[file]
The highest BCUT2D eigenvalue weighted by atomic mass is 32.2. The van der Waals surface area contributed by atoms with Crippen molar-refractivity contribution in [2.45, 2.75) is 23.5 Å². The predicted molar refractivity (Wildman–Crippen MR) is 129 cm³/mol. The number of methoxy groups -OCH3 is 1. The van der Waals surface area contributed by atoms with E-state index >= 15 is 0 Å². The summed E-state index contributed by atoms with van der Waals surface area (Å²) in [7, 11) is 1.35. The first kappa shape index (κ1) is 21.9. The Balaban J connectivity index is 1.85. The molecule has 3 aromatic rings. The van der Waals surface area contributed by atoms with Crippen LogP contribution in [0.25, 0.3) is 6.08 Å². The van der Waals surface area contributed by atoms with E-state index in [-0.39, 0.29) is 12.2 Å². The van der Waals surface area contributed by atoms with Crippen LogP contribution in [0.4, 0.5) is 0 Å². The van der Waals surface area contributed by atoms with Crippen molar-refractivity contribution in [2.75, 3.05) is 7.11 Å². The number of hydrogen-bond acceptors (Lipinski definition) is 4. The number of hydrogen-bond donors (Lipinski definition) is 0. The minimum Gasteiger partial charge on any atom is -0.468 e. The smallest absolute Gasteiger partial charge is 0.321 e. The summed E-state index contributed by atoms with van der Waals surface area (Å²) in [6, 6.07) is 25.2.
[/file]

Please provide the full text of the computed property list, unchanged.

The highest BCUT2D eigenvalue weighted by atomic mass is 32.2. The van der Waals surface area contributed by atoms with Crippen molar-refractivity contribution in [2.45, 2.75) is 23.5 Å². The predicted molar refractivity (Wildman–Crippen MR) is 129 cm³/mol. The number of methoxy groups -OCH3 is 1. The van der Waals surface area contributed by atoms with E-state index >= 15 is 0 Å². The summed E-state index contributed by atoms with van der Waals surface area (Å²) in [7, 11) is 1.35. The first kappa shape index (κ1) is 21.9. The Balaban J connectivity index is 1.85. The molecule has 3 aromatic rings. The van der Waals surface area contributed by atoms with Crippen LogP contribution in [0.25, 0.3) is 6.08 Å². The van der Waals surface area contributed by atoms with E-state index in [-0.39, 0.29) is 12.2 Å². The van der Waals surface area contributed by atoms with Crippen LogP contribution in [0.4, 0.5) is 0 Å². The van der Waals surface area contributed by atoms with Crippen molar-refractivity contribution in [2.75, 3.05) is 7.11 Å². The number of hydrogen-bond acceptors (Lipinski definition) is 4. The number of hydrogen-bond donors (Lipinski definition) is 0. The minimum Gasteiger partial charge on any atom is -0.468 e. The smallest absolute Gasteiger partial charge is 0.321 e. The summed E-state index contributed by atoms with van der Waals surface area (Å²) in [6, 6.07) is 25.2.